Quantize and Move
Quantize and Move

A while ago I wrote a bit of an article about what I hated in Digital Performer. (I have updated that post as well!)

Well, Digital Performer 10 is out!.

I had a bunch of prepared content for DP10, but it appears that other press, including MOTU, managed to cover the same topics I was going to. I hate duplicating content and I avoid it if possible. I sorted those posts away. THIS IS NOT A THOROUGH REVIEW. It’s just the things I like about the update.

Let me walk you through what I like about DP 10, and why I’m back to using DP10 as my main driver. (I switched to Cubase in Aug 28, 2018 while waiting for DP10 if you don’t remember.)

If you have any questions or comments, please comment below! I read every comment and respond to most. No registration is necessary to comment, so don’t be shy.

Contents

Big Hits

Nearly 100 bug fixes

This isn’t the sort of thing that MOTU advertises very well, but by my account there’s nearly 100 bug fixes over DP9.5.

Most importantly, the Windows version is finally usable I think. Version 8 was awful. 9 was hit or miss. Version 10 has been excellent, minus some GUI weirdness on occasion.

Spotlight - sorta

If you’re not a macOS user, then may not know the beauty of spotlight (or Alfred!, which is what I use). Windows search is terrible in comparison.

The idea is that you press a key combo and then have a ‘global search’ of sorts. DP10 has that now.

Shift-Space and now you can quickly find any command you need. No more assigning arcane shortcuts that you’ll never remember, or searching the menus for 30 seconds to find that one quick thing.

DP has solved this better than any other DAW by just “borrowing” a perfectly working concept from their original platform.

It’s brilliant.

If you watched my video about radial menus then you may be surprised that I prefer DP10’s system over radial menus.

The concept is similar, but instead of mentally mapping location to a command, you can just utilize the spelling of the command itself. Even if you forget where it is, you can remember it. Eventually you’ll learn some quick nonsensical shortcuts like mo i to find ‘Move Insertion Point Left’.

The downside is that it doesn’t have smart fuzzy searching. If you wanted to search for “Quantize Note”, you can’t type QN. I wish Motu would improve that.

VCAs

I already explained VCAs in DP10.

I love this feature, and it’s the #1 reason I’m not going to spoil the conclusion

Absolute Snapping

Absolute and Relative Snapping

This is one of my favorite features.

Previously Digital Performer would only allow you to move a note or a soundbite (region/clip/item) by the amount set in the group. If you wanted to move a note to a grid line then were are forced to use the quantize menu, which is not the best of workflows.

In Digital Performer 10, you can now turn off relative snapping so that things that you want to move will move to the grid lines instead of moving by the grid amount.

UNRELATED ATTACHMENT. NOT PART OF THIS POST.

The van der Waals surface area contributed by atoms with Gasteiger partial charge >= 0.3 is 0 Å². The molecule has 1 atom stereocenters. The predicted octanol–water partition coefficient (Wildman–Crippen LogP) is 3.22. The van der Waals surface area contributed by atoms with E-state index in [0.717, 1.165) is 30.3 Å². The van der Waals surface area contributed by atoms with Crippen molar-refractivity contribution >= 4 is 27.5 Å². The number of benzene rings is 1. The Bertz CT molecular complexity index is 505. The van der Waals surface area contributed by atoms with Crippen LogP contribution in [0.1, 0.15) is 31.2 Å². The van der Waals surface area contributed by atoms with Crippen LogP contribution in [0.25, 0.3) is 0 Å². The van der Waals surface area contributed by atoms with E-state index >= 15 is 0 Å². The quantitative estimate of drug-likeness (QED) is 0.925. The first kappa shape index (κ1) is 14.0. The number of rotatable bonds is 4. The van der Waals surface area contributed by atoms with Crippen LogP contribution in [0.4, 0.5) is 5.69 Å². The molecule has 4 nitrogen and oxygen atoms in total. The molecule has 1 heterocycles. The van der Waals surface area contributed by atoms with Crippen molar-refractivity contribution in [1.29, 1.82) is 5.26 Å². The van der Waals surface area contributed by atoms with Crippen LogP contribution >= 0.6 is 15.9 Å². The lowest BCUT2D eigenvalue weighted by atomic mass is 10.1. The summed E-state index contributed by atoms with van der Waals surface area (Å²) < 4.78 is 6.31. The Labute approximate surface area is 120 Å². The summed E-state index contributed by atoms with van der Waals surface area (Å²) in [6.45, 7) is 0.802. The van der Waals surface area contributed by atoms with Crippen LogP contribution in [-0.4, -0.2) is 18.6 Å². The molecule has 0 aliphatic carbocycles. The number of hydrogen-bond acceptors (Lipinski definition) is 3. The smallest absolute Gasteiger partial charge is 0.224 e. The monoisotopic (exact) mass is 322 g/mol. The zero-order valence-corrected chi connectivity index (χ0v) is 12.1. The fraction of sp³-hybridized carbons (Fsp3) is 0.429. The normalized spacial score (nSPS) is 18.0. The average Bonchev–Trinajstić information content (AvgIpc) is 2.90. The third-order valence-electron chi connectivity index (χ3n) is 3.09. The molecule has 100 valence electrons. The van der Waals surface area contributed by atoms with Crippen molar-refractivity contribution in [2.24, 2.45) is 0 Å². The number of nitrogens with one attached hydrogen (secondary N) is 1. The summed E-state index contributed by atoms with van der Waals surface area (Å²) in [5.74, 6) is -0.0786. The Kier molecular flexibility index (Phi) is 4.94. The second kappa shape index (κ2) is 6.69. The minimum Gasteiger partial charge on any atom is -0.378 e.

It’s optional, so if you like the ‘relative’ behaviour you can toggle it on/off at will.

Fixed/Auto

Auto Snapping Divisions

Fixed snapping is when you setup the snapping divisions yourself.

Auto is when you allow DP to decide what the most reasonable snapping division is based on the current view width. No more zooming in to find out that your snapping division is larger than the view!

Sequence Window beat warping

Warping, stretching, WOO!

Let’s not kid ourselves. This is not a revolutionary feature. Other DAWs have had it for a long while, but I think DP does it better… in the main way it matters.

Firstly, ZTX stretching is used instead of Elastique, and I personally prefer ZTX. You can hit that link and choose for yourself! Getting a good sounding result is the #1 thing, and I think that DP nails it.

There are some issues though:

  • You can’t drop your own markers when in the Sequence Editor (the main view), or I can’t figure it out. Adding beat markers requires going to the Waveform Editor, switching to “Beats” mode and using the pencil tool. It’s a bit cumbersome, but it does force you to work in a more precise manner than I think many of use would. It’s still bothersome regardless.
  • There are limits on how far you can move things. If you like using stretch to make crazy sound effects, then you’re out of luck. For the sane user, this is a nice protection. For the crazy folks (like me!), it’s less fun.
  • No multitrack stretching in this manner. You must utilize quantization for multitrack stretching (like on multitracked drums). Currently you can not manually do this.
    • I STILL have to dump my tracks out of DP10 most of the time, because I multitrack nearly everything. I rarely record something with just one microphone, and that means that I have to use Pro Tools or Studio One or Reaper instead.

VST3 Support

VST3 Support
VST3

I’d love to have a big section about this, but I haven’t tested if/what VST3 features are supported.

All of my VST3 plugins work though, and that’s A LOT of them.

Quantize and move

Quantize and Move
Quantize and Move

Quantizing soundbites (clips/items/regions) and MIDI data can now optionally move associated data (automation or CC, respectively) with it.